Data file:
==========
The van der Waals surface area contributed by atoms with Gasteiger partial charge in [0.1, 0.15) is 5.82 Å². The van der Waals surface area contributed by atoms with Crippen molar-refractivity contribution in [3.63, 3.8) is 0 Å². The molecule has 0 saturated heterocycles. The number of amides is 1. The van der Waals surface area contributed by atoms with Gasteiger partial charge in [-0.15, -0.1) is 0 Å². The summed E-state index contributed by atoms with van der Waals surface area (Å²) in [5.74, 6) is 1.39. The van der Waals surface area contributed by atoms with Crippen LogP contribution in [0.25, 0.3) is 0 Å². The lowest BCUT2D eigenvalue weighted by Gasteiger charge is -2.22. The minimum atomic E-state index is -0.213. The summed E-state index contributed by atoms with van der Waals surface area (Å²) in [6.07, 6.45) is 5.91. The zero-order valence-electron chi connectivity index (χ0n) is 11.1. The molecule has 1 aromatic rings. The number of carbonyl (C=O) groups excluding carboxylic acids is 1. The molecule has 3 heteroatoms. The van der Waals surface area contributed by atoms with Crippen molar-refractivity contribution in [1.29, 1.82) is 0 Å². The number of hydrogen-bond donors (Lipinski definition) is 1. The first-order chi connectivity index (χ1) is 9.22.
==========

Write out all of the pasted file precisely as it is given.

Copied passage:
The van der Waals surface area contributed by atoms with Gasteiger partial charge in [0.1, 0.15) is 5.82 Å². The van der Waals surface area contributed by atoms with Crippen molar-refractivity contribution in [3.63, 3.8) is 0 Å². The molecule has 0 saturated heterocycles. The number of amides is 1. The van der Waals surface area contributed by atoms with Gasteiger partial charge in [-0.15, -0.1) is 0 Å². The summed E-state index contributed by atoms with van der Waals surface area (Å²) in [5.74, 6) is 1.39. The van der Waals surface area contributed by atoms with Crippen LogP contribution in [0.25, 0.3) is 0 Å². The lowest BCUT2D eigenvalue weighted by Gasteiger charge is -2.22. The minimum atomic E-state index is -0.213. The summed E-state index contributed by atoms with van der Waals surface area (Å²) in [6.07, 6.45) is 5.91. The zero-order valence-electron chi connectivity index (χ0n) is 11.1. The molecule has 1 aromatic rings. The number of carbonyl (C=O) groups excluding carboxylic acids is 1. The molecule has 3 heteroatoms. The van der Waals surface area contributed by atoms with Crippen molar-refractivity contribution in [1.29, 1.82) is 0 Å². The number of hydrogen-bond donors (Lipinski definition) is 1. The first-order chi connectivity index (χ1) is 9.22.